It is curious, however, that the public and policymakers reacted so strongly to use of DNA in this particular instance, since DNA testing has been used now for years in immigration processes. Were these individuals simply unaware of the precedent use of genetic information in immigration? Or was the negative reaction aimed instead at the political factors that were already overwhelming the media and the public dialogue about the separation of families?
We believe there are sound arguments for the use of genetic information in immigration but that there are ethical concerns that must be addressed if its use is to become more widespread, particularly in vulnerable populations. While the pilot study in West Africa may have overestimated the reports of fraud in immigration (Dove 2013), fraud undoubtedly exists where petitioners make false biological claims to gain illegal entry into the United States. And although we are unaware of any reports of human trafficking during this most recent immigration crisis at the U.S.-Mexico border, child trafficking through false claims of relationships remains an issue of worldwide concern (Solf 2012).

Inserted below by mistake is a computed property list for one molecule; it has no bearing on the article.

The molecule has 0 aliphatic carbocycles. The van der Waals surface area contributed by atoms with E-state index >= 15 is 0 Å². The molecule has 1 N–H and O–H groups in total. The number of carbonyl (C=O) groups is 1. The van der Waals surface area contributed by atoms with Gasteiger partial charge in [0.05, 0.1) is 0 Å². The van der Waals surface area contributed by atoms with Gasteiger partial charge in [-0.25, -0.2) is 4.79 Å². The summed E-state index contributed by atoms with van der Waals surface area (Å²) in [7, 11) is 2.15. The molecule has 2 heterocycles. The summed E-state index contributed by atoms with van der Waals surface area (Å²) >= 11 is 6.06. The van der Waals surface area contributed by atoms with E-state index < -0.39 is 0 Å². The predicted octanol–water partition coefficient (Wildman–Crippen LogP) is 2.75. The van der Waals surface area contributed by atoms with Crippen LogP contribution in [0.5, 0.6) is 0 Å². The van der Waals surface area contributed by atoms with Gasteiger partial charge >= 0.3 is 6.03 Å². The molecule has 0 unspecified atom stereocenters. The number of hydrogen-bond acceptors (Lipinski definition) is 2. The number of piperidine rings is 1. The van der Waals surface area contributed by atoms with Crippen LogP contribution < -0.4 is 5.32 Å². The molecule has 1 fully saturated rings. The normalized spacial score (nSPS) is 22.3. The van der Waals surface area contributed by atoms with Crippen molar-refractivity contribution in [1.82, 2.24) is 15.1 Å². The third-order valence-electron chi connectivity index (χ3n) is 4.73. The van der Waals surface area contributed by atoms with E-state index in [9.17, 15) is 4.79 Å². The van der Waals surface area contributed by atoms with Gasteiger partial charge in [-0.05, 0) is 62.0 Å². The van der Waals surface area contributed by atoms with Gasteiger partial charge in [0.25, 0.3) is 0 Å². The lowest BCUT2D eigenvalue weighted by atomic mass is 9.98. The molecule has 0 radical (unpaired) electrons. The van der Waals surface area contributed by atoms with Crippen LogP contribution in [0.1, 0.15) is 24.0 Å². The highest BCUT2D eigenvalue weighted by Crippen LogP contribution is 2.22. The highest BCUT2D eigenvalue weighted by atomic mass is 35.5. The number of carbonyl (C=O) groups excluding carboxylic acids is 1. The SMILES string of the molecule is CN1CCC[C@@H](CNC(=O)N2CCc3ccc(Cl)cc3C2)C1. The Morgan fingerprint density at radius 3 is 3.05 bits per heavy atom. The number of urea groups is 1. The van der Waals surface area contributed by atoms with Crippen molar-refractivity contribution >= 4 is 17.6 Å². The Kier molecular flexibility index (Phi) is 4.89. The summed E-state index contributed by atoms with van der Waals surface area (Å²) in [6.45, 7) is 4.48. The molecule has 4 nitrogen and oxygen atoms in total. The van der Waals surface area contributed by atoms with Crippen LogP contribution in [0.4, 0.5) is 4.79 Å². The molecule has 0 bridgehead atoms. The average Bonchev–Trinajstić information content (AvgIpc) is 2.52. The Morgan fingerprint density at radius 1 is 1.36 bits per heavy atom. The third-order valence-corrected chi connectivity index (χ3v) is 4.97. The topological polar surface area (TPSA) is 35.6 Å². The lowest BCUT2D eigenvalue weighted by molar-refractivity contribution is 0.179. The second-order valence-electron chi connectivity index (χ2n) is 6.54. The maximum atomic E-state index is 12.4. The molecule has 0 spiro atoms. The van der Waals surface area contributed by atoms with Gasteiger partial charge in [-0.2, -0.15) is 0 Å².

We believe the following ethical concerns should be deliberated upon, best practices developed for, and swiftly addressed in guidelines that should govern the collection and use of genetic testing information for immigration in the United States.
Limit DNA Testing to Necessary Cases.DNA testing should be limited to “when necessary to verify a legitimate, good-faith concern about parentage or to meet a reunification deadline” (United States District Court Southern District of California, Order Following Status Conference, 2018). and completed promptly if a removed parent seeks to be reunified with their child (United States District Court Southern District of California, Order Following Status Conference, 2018). Testing is unnecessary if parent-child relationshipscan be proven in other ways, such as through authenticated birth certificates or other documentation. Limiting DNA testing to address good-faith concerns will avoid collecting sensitive information in contexts where it is unnecessary, and avoid stigmatizing families that have been established non-biologically.